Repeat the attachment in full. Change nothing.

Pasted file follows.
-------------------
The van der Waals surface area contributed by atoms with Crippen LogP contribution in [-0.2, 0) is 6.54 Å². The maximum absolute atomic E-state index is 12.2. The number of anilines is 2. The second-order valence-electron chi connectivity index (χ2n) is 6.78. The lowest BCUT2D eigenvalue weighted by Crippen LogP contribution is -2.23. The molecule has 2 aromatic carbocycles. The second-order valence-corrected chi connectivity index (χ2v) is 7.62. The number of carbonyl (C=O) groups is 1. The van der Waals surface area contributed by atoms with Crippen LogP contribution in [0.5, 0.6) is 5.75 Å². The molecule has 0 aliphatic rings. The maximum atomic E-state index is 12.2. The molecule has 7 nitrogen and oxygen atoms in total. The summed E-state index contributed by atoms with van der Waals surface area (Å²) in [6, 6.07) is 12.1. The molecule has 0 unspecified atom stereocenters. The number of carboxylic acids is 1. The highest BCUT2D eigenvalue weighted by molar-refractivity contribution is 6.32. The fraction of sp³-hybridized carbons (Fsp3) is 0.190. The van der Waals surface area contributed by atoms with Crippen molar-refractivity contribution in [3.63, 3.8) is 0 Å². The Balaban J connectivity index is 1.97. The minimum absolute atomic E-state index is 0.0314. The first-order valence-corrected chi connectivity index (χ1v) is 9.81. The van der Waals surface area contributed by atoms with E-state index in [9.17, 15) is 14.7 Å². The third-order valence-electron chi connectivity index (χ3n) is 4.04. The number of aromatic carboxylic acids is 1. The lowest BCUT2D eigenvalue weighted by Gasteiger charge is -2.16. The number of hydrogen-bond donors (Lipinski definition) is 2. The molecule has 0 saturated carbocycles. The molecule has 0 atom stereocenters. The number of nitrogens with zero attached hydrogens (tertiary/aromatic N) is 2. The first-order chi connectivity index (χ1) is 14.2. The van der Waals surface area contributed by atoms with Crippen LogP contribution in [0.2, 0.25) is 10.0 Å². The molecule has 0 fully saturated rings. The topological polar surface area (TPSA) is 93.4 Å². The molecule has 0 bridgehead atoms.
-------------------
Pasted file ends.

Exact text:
The van der Waals surface area contributed by atoms with Crippen LogP contribution in [-0.2, 0) is 6.54 Å². The maximum absolute atomic E-state index is 12.2. The number of anilines is 2. The second-order valence-electron chi connectivity index (χ2n) is 6.78. The lowest BCUT2D eigenvalue weighted by Crippen LogP contribution is -2.23. The molecule has 2 aromatic carbocycles. The second-order valence-corrected chi connectivity index (χ2v) is 7.62. The number of carbonyl (C=O) groups is 1. The van der Waals surface area contributed by atoms with Crippen LogP contribution in [0.5, 0.6) is 5.75 Å². The molecule has 0 aliphatic rings. The maximum atomic E-state index is 12.2. The molecule has 7 nitrogen and oxygen atoms in total. The summed E-state index contributed by atoms with van der Waals surface area (Å²) in [6, 6.07) is 12.1. The molecule has 0 unspecified atom stereocenters. The number of carboxylic acids is 1. The highest BCUT2D eigenvalue weighted by molar-refractivity contribution is 6.32. The fraction of sp³-hybridized carbons (Fsp3) is 0.190. The van der Waals surface area contributed by atoms with Crippen molar-refractivity contribution in [3.63, 3.8) is 0 Å². The Balaban J connectivity index is 1.97. The minimum absolute atomic E-state index is 0.0314. The first-order valence-corrected chi connectivity index (χ1v) is 9.81. The van der Waals surface area contributed by atoms with E-state index in [9.17, 15) is 14.7 Å². The third-order valence-electron chi connectivity index (χ3n) is 4.04. The number of aromatic carboxylic acids is 1. The lowest BCUT2D eigenvalue weighted by Gasteiger charge is -2.16. The number of hydrogen-bond donors (Lipinski definition) is 2. The molecule has 0 saturated carbocycles. The molecule has 0 atom stereocenters. The number of nitrogens with zero attached hydrogens (tertiary/aromatic N) is 2. The first-order chi connectivity index (χ1) is 14.2. The van der Waals surface area contributed by atoms with Crippen LogP contribution in [0.2, 0.25) is 10.0 Å². The molecule has 0 fully saturated rings. The topological polar surface area (TPSA) is 93.4 Å². The molecule has 0 bridgehead atoms.